Hoji Free Ski Touring Boot is Real

Post by WildSnow.com blogger | February 6, 2019      

This post sponsored by our publishing partner Cripple Creek Backcountry.

We did experience the Hoji Free at a press event a few weeks ago — and I was privy to much in the way of the development process thanks to industry insiders. It is a beautiful boot. Lots of questions from you so I’ll file a “first look” (once I get over my gear blogger hyper ventilation and clean my keyboard). Next review you’ll see will be from a few months testing.

Salient points: Same overall construction as Hoji Pro but “20 %” stiffer and a narrower last though we need to verify that with actual measurements and sources. I’m told Dynafit is still working on the retail liner. I’m optimistic about that, as word is they’re attempting to up the liner game, not simply imitate Intuition. Not that imitating Intuition is a bad thing, but it’s high time that ski touring boot liners received the kind of attention shells have been getting for the past few years. One other thing: this boot is truly a “quiver of one.” Use it as an alpine boot in the appropriate binding, and tour with it, you will be happy.

Dynafit Hoji Free, available fall 2019, stiffer, with same systems as Hoji Pro.

Dynafit Hoji Free, available fall 2019, stiffer, with same systems as Hoji Pro.

The Dynafit Hoji press release is good, following is a condensed version with commentary in double parenthesis.


The Hoji Pro Tour ski touring boot has gained a sibling: DYNAFIT for winter 2019-20 is launching the Hoji Free – a ski touring boot that will take free touring to a new level. With its increased rigidity, a narrower fit and the customizable Hoji Free Liner from boot-fitting specialist Sidas, the Hoji Free will be the first choice for ski touring enthusiasts who focus in particular on first-class downhill performance. Powder hounds won’t forgo uphill comfort and freedom of movement, however. The boot is compatible with alpine ski bindings, in accordance with DIN ISO 9523 and therefore especially versatile ((meaning by by Speed Nose)). Thanks to the Hoji Lock System, cuff and shell are integrated into one cohesive unit. Using a cable system ((which doesn’t break)), the ski/walk system’s mechanism is integrated with the buckles and the Ultra Lock Strap. Just one quick hand motion saves mucking around, and the boot transforms from an efficient, lightweight climber into a powder specialist with the sensation of high-end skiing and optimum power transfer. ((This “one motion” system works for nearly anyone who takes the time to learn it, but it’s not intuitive. Where I love it most is for short tours with lots of walking to/from restaurant or parking. Just reach down and pull the rear lever, and bam you’re in total walk-tour mode.))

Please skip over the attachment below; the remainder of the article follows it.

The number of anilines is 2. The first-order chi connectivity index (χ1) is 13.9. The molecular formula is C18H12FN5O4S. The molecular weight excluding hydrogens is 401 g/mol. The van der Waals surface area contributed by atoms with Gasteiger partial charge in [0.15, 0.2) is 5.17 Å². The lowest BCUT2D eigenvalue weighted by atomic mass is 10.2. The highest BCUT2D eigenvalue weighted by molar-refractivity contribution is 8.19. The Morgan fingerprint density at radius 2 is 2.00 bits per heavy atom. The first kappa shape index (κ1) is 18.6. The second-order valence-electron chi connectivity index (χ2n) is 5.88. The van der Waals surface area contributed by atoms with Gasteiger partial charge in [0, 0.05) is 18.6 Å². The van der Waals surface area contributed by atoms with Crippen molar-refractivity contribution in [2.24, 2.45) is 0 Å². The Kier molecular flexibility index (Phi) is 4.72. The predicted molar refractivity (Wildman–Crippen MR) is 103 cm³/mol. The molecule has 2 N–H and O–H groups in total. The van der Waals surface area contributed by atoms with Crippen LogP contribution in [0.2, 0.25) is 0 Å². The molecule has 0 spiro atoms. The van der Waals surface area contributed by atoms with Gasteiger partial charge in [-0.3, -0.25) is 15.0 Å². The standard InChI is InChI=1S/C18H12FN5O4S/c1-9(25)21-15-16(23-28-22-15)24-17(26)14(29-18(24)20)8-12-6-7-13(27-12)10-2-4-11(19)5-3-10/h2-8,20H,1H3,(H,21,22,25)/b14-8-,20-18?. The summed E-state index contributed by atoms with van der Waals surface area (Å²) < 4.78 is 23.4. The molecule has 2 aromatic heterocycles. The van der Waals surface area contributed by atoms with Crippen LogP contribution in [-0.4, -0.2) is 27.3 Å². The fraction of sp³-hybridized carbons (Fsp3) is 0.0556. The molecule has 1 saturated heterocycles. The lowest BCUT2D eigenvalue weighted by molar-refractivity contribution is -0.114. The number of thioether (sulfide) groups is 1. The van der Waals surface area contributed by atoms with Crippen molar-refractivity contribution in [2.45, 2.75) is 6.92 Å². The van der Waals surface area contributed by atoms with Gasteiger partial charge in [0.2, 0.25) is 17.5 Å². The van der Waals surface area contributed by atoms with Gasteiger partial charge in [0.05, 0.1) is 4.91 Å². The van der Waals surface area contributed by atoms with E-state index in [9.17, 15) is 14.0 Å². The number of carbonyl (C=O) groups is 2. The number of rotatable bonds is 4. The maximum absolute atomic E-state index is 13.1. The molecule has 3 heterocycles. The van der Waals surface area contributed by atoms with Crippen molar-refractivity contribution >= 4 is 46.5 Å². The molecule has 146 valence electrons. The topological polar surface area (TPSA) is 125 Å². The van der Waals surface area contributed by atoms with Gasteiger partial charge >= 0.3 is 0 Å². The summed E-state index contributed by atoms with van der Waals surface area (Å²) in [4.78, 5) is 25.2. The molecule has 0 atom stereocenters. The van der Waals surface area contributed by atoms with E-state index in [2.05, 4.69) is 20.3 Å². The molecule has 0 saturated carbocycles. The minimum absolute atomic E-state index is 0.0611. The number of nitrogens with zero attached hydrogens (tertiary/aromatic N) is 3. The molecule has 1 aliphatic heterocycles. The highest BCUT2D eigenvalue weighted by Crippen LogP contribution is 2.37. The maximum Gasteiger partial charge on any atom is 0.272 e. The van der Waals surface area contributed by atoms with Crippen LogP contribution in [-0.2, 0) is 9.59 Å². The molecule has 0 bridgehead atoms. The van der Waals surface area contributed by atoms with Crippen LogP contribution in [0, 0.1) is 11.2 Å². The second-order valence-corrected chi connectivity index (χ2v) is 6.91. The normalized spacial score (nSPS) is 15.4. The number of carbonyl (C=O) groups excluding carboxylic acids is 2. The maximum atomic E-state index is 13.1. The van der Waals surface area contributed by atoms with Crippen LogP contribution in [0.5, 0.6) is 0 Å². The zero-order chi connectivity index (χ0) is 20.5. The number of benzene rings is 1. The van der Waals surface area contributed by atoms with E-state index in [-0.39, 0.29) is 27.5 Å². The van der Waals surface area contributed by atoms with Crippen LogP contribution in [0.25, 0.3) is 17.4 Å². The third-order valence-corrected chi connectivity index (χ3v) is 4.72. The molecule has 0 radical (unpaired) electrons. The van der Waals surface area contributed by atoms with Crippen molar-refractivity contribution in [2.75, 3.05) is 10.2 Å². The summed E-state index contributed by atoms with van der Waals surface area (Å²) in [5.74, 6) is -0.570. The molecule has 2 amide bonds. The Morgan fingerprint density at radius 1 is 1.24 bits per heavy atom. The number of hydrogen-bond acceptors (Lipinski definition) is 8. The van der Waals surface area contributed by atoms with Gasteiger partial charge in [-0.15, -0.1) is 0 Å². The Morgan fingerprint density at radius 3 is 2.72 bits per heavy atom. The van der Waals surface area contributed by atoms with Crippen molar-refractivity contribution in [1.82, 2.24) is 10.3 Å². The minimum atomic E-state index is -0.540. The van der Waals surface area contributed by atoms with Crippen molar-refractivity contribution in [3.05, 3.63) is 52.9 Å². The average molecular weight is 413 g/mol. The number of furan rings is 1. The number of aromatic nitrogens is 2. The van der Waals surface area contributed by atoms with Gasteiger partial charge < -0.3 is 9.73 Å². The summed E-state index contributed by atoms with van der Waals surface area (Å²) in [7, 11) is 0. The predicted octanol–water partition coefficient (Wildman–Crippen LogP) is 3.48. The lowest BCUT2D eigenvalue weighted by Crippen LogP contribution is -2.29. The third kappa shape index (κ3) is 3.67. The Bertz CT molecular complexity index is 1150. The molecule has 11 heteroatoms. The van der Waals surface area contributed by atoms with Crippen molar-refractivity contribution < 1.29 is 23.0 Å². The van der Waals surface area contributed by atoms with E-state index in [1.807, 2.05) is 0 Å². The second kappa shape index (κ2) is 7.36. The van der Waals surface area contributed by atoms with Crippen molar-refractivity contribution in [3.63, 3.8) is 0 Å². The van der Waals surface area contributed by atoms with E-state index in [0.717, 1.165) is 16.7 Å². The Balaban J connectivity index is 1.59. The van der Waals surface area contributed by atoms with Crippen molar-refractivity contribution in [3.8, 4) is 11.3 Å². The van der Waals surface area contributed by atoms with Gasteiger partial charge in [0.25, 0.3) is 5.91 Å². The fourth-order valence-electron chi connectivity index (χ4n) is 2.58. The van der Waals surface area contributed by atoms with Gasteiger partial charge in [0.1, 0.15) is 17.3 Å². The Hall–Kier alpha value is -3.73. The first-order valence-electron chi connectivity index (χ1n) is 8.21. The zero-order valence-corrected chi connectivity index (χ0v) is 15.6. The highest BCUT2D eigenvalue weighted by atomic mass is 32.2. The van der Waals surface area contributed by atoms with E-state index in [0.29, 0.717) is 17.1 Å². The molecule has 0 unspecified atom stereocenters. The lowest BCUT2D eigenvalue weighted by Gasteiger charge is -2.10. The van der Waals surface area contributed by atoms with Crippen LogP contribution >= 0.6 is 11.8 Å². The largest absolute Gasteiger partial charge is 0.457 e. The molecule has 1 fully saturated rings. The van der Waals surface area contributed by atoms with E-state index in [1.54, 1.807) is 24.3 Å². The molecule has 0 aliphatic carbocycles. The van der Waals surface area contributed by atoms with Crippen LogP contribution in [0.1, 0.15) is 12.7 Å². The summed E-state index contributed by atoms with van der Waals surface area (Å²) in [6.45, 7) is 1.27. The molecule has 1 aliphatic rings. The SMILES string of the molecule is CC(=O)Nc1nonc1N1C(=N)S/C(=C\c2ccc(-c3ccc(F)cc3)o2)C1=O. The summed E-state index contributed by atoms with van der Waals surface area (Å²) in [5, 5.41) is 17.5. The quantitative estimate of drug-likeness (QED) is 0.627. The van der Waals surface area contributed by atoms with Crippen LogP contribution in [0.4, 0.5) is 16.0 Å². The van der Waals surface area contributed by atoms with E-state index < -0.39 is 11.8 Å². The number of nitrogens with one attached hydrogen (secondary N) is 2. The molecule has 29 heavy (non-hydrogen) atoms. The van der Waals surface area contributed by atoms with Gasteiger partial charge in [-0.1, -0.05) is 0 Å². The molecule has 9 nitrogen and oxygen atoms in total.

With its increased rigidity ((said to be 20%, possibly too beefy for some skiers, if so use Hoji Pro)), thanks to a unique Grilamid material with fiberglass, and its progressive flex of 130, the Hoji Free possesses all of the characteristics to deliver the best power transfer and top downhill performance. With a last width of 102 mm, three micro-adjustable buckles and the Ultra Lock Strap, the foot sits ideally positioned ((last might actually be narrower than 102, I’m checking)). In downhill mode, the Hoji Free locks out at a forward lean of 11 or 17 degrees thanks to a spoiler at the cuff that can be taken on and off. On the ascent, free tourers also get extra benefits: The V-shaped tongue and a cuff rotation of 55 degrees means maximum freedom of movement, flexibility and comfort. Weight 1,550 grams.